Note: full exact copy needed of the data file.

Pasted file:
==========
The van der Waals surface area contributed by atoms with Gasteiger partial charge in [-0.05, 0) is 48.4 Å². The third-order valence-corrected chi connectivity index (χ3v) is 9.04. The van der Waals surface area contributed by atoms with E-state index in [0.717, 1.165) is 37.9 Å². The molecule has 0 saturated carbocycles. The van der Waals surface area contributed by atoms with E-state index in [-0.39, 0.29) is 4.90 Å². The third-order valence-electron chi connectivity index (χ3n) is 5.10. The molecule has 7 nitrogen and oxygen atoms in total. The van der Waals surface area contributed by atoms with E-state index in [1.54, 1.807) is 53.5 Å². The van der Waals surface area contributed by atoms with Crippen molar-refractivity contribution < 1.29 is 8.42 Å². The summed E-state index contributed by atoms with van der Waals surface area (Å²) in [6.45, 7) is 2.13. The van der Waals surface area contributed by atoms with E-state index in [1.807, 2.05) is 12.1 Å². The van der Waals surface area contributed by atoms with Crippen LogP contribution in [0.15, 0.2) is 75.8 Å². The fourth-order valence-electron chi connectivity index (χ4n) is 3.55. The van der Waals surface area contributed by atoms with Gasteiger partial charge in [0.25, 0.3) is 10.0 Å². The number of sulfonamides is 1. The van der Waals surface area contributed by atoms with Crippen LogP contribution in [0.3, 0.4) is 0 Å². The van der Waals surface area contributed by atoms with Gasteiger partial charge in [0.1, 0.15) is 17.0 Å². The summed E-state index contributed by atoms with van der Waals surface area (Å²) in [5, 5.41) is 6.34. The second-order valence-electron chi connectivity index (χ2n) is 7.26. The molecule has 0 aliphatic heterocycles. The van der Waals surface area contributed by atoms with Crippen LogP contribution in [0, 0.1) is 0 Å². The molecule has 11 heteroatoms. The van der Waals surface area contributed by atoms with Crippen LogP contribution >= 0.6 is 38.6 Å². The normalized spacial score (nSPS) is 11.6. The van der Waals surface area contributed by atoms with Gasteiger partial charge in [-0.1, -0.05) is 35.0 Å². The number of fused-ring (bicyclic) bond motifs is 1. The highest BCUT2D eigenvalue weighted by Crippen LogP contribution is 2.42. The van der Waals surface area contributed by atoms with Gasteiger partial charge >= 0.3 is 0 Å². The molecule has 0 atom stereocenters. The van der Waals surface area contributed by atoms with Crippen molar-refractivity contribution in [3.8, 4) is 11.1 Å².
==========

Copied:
The van der Waals surface area contributed by atoms with Gasteiger partial charge in [-0.05, 0) is 48.4 Å². The third-order valence-corrected chi connectivity index (χ3v) is 9.04. The van der Waals surface area contributed by atoms with E-state index in [0.717, 1.165) is 37.9 Å². The molecule has 0 saturated carbocycles. The van der Waals surface area contributed by atoms with E-state index in [-0.39, 0.29) is 4.90 Å². The third-order valence-electron chi connectivity index (χ3n) is 5.10. The molecule has 7 nitrogen and oxygen atoms in total. The van der Waals surface area contributed by atoms with E-state index in [1.54, 1.807) is 53.5 Å². The van der Waals surface area contributed by atoms with Crippen molar-refractivity contribution < 1.29 is 8.42 Å². The summed E-state index contributed by atoms with van der Waals surface area (Å²) in [6.45, 7) is 2.13. The van der Waals surface area contributed by atoms with E-state index in [1.807, 2.05) is 12.1 Å². The van der Waals surface area contributed by atoms with Crippen LogP contribution in [0.15, 0.2) is 75.8 Å². The fourth-order valence-electron chi connectivity index (χ4n) is 3.55. The van der Waals surface area contributed by atoms with Gasteiger partial charge in [0.25, 0.3) is 10.0 Å². The number of sulfonamides is 1. The van der Waals surface area contributed by atoms with Crippen LogP contribution in [0.3, 0.4) is 0 Å². The van der Waals surface area contributed by atoms with Gasteiger partial charge in [0.1, 0.15) is 17.0 Å². The summed E-state index contributed by atoms with van der Waals surface area (Å²) in [5, 5.41) is 6.34. The second-order valence-electron chi connectivity index (χ2n) is 7.26. The molecule has 0 aliphatic heterocycles. The van der Waals surface area contributed by atoms with Crippen LogP contribution in [0, 0.1) is 0 Å². The molecule has 11 heteroatoms. The van der Waals surface area contributed by atoms with Crippen LogP contribution >= 0.6 is 38.6 Å². The normalized spacial score (nSPS) is 11.6. The van der Waals surface area contributed by atoms with Gasteiger partial charge in [-0.1, -0.05) is 35.0 Å². The number of fused-ring (bicyclic) bond motifs is 1. The highest BCUT2D eigenvalue weighted by Crippen LogP contribution is 2.42. The van der Waals surface area contributed by atoms with Gasteiger partial charge >= 0.3 is 0 Å². The molecule has 0 atom stereocenters. The van der Waals surface area contributed by atoms with Crippen molar-refractivity contribution in [3.8, 4) is 11.1 Å².